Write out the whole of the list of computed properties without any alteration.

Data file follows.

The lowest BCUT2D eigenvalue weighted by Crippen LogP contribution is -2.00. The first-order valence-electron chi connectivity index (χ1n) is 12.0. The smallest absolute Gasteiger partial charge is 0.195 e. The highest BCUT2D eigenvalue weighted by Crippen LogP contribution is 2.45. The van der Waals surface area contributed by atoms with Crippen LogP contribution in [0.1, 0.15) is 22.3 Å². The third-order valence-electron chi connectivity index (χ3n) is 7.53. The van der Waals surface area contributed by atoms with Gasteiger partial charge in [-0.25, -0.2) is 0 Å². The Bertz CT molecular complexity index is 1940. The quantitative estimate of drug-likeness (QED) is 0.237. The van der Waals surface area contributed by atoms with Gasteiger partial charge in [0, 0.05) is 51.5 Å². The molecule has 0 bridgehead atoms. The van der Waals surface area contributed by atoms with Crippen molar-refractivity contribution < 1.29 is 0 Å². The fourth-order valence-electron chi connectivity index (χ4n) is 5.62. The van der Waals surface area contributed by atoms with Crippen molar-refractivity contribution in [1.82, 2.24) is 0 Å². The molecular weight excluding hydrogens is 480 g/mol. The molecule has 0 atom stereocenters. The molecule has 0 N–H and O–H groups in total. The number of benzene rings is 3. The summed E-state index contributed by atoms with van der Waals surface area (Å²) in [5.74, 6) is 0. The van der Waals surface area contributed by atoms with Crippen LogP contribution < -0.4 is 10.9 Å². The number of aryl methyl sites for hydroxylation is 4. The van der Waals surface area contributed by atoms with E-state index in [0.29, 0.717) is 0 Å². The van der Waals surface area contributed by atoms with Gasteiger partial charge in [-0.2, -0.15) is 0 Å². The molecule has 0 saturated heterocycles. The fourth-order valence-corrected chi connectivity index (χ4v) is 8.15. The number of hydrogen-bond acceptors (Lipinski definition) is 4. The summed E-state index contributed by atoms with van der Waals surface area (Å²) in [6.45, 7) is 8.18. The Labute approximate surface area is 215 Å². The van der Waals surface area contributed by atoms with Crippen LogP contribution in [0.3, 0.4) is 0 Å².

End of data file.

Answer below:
The lowest BCUT2D eigenvalue weighted by Crippen LogP contribution is -2.00. The first-order valence-electron chi connectivity index (χ1n) is 12.0. The smallest absolute Gasteiger partial charge is 0.195 e. The highest BCUT2D eigenvalue weighted by Crippen LogP contribution is 2.45. The van der Waals surface area contributed by atoms with Crippen LogP contribution in [0.1, 0.15) is 22.3 Å². The third-order valence-electron chi connectivity index (χ3n) is 7.53. The van der Waals surface area contributed by atoms with Gasteiger partial charge in [-0.25, -0.2) is 0 Å². The Bertz CT molecular complexity index is 1940. The quantitative estimate of drug-likeness (QED) is 0.237. The van der Waals surface area contributed by atoms with Gasteiger partial charge in [0, 0.05) is 51.5 Å². The molecule has 0 bridgehead atoms. The van der Waals surface area contributed by atoms with Crippen molar-refractivity contribution < 1.29 is 0 Å². The fourth-order valence-electron chi connectivity index (χ4n) is 5.62. The van der Waals surface area contributed by atoms with Crippen molar-refractivity contribution in [1.82, 2.24) is 0 Å². The molecular weight excluding hydrogens is 480 g/mol. The molecule has 0 atom stereocenters. The molecule has 0 N–H and O–H groups in total. The number of benzene rings is 3. The summed E-state index contributed by atoms with van der Waals surface area (Å²) in [5.74, 6) is 0. The van der Waals surface area contributed by atoms with Crippen LogP contribution < -0.4 is 10.9 Å². The number of aryl methyl sites for hydroxylation is 4. The van der Waals surface area contributed by atoms with E-state index in [0.29, 0.717) is 0 Å². The van der Waals surface area contributed by atoms with Gasteiger partial charge in [-0.2, -0.15) is 0 Å². The molecule has 0 saturated heterocycles. The fourth-order valence-corrected chi connectivity index (χ4v) is 8.15. The number of hydrogen-bond acceptors (Lipinski definition) is 4. The summed E-state index contributed by atoms with van der Waals surface area (Å²) in [6.45, 7) is 8.18. The Labute approximate surface area is 215 Å². The van der Waals surface area contributed by atoms with Crippen LogP contribution in [0.3, 0.4) is 0 Å².